Hi! Take a look around at these highly recommended resources for parenting. We only recommend solutions we have personally tried and found worthy of sharing or that are widely recommended by experts who know and help parents. We’d love to hear about another great resource if you’d like to share what’s worked for you.

Helpful Books

The Well-Trained Mind, by Susan Wise Bauer

This is our second copy of this book. I bought the first one when I started homeschooling my oldest daughter at age 4 in 2005. We wore the book out reading it, tabbing it, writing in it, using it each year as I prepared a school schedule and curriculum. I bought the updated 2017 version to use with my three youngest kids. Hands down one of the best books on teaching kids according to their abilities at different ages for a well-rounded education.

Emily Post's Etiquette, 19th Edition, by Lizzie Post & Daniel Post Senning

This book is amazing! We're judged based on how we behave and interact within our communities. Give your kids an extra boost with loads of helpful information for proper behavior using etiquette, whether it's everyday manners, communication, social situations, relationships, or at work. This is our second copy! My 19-year-old daughter took our first copy with her to college!

Campus Visits & College Interviews, by The CollegeBoard

The CollegeBoard is a not-for-profit organization that administers the SAT college entrance exam and CLEP tests. This useful edition offers insight into how to prepare to visit colleges, ace interviews, and create a checklist that guides parents and students on the college journey. Students with special needs and learning how to decode a college website are also included.

Rosalee the Seeker: A Sensory Processing Disorder Story, by Nicole Filippone,

Rosalee introduces Sensory Processing Disorder (SPD) through her eyes. Rosalee is full of enthusiasm and passion for the things she enjoys. A natural part of SPD is the “acceleration” of behaviors without ill intent, such as when drawing on paper moves to drawing on the walls. She starts seeing a therapist who helps her learn to be more organized and less impulsive.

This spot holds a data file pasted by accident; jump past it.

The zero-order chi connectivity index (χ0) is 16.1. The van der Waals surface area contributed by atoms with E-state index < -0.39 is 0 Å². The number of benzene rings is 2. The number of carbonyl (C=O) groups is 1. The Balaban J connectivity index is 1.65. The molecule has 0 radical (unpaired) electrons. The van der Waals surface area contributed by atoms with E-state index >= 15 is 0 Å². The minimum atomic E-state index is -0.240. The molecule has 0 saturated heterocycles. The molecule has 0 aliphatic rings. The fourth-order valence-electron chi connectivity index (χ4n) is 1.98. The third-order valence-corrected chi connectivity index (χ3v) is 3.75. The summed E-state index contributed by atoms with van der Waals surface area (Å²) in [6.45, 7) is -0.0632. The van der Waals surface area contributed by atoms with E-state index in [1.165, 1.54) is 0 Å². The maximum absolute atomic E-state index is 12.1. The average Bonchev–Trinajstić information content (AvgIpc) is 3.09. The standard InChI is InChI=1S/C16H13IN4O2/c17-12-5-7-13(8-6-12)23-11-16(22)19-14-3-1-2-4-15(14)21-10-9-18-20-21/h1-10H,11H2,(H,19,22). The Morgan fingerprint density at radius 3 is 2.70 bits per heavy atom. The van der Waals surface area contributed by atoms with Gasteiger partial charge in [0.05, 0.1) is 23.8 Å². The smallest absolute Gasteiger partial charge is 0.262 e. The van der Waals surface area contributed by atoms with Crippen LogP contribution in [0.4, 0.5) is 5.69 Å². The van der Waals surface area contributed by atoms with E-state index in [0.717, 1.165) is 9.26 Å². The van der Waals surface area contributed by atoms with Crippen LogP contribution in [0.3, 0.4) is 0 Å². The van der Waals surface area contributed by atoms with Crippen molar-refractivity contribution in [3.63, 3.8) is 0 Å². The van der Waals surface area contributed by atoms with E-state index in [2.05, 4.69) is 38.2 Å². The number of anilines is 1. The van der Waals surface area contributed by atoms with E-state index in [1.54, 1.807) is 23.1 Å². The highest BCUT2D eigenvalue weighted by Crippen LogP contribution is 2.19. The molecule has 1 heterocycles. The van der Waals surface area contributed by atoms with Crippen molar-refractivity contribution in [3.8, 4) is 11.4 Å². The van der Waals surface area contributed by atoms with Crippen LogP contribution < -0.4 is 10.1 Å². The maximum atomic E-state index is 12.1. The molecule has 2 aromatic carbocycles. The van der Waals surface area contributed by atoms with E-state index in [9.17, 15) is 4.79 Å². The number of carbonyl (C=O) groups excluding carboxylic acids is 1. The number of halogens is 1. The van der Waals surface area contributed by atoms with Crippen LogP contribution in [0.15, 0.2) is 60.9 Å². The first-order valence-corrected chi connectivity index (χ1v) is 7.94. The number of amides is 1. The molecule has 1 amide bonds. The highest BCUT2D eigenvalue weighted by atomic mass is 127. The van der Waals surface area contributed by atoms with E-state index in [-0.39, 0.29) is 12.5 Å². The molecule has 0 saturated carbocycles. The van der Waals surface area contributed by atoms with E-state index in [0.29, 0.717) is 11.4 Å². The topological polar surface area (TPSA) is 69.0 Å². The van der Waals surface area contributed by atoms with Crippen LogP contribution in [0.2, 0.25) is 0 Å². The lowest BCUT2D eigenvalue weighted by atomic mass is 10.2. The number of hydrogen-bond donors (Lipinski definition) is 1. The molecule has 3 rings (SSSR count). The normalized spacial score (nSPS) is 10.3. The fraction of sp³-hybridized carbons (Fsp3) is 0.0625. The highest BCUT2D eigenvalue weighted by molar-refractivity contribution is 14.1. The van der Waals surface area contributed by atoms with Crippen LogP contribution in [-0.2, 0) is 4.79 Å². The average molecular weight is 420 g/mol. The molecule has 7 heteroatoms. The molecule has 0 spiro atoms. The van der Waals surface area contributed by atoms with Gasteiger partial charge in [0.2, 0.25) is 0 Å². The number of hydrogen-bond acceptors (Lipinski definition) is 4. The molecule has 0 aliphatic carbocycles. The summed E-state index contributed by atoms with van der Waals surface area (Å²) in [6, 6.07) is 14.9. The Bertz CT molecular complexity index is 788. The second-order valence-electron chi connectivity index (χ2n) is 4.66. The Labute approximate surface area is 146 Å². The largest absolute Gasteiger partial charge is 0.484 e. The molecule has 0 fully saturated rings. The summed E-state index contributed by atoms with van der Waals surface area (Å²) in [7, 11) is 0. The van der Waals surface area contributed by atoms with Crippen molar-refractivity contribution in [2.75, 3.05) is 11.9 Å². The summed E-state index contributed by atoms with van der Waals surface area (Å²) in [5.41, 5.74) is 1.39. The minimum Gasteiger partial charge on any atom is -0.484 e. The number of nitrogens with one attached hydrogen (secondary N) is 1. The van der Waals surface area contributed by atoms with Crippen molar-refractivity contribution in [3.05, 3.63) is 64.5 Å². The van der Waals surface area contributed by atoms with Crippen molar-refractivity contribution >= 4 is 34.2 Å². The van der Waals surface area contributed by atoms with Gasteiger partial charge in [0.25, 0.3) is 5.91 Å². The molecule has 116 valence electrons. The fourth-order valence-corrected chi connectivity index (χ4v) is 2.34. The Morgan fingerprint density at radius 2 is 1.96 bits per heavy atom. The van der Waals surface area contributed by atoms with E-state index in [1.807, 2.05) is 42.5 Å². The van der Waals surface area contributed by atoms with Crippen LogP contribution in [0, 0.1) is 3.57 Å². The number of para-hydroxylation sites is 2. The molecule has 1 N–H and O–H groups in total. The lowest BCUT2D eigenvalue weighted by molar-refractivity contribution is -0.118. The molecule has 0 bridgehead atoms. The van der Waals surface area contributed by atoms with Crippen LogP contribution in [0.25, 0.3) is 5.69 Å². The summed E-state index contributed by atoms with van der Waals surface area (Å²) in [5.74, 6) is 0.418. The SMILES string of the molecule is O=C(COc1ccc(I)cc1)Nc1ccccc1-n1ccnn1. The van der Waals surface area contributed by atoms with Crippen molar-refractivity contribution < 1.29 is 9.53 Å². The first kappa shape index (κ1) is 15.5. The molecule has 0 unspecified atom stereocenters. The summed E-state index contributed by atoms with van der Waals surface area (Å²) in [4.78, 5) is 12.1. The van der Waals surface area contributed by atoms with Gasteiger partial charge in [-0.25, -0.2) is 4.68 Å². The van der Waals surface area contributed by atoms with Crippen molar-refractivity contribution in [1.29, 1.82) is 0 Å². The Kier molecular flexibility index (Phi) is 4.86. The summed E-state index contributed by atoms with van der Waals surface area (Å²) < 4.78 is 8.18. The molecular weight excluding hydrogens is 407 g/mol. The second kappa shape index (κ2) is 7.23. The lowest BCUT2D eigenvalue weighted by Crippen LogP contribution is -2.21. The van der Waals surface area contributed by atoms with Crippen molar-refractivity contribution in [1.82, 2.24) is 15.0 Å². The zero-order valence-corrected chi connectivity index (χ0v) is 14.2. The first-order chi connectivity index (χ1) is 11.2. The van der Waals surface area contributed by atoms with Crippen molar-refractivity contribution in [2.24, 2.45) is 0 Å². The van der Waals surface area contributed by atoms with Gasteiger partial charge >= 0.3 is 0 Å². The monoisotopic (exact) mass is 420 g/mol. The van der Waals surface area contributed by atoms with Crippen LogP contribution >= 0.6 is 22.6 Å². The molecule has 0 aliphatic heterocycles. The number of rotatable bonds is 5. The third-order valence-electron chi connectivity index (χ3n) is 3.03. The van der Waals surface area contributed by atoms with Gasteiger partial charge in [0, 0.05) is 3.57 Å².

The Out-of-Sync Childby Carol Stock Kranowitz, M.A.

This book is a favorite because Ms. Kranowitz was the first to break down Sensory Processing Disorder (SPD) into simple, clear language for parents and professionals alike. With over 25 years of specializing in sensory integration, she explains what SPD is, how to recognize the signs, and offers practical solutions to help. Ms. Kranowitz also outlines a drug-free approach and includes information on SPD in ADHD and autism.

Raising a Sensory Smart Child, by Lindsey Biel, Nancy K. Paske, and Temple Grandin

Sensory Processing Disorder (SPD) can affect neurotypical (typically developing children) children with attention and focus issues, those with developmental delays, and children on the autism spectrum. The book defines how our senses are supposed to work and practical soothing strategies. A sensCory diet program is provided to mitigate emotional distress. 

Sensory Processing 101, by Dayna Abraham, Claire Heffron, Pamela Braley, and Lauren Drobnjak

This book offers plenty of practical advice and templates from red flag checklists to sensory shopping lists and suggestions for working with professionals. Each sensory system is outlined.  There are examples of how to talk to your child’s teacher. There are lots of sensory games and activity ideas with a simplified layout for easy reference.

Executive Skills in Children and Adolescents, by Peg Dawson and Richard Guare

This guide is chock full of scenarios, questionnaires, and checklists. All of the information is aimed at providing a guide for noticing symptoms and for keeping track, both for a parent and a teacher. The authors define the difference between a motivational deficit and a skill deficit and provide guidelines for designing aids, charts, or environmental changes. 

The Neuro- Where Abouts Guide, by Crystal Collier, PhD, LPC-S

This is one of my favorite resource books! The book is designed in an infographic style which makes it fun to read and easy to find information. The author’s purpose is to help parents and kids understand the developing brain and what children understand at different ages. She discusses the thought processes, future consequences, and offers scripts parents can use to prevent high risk behavior.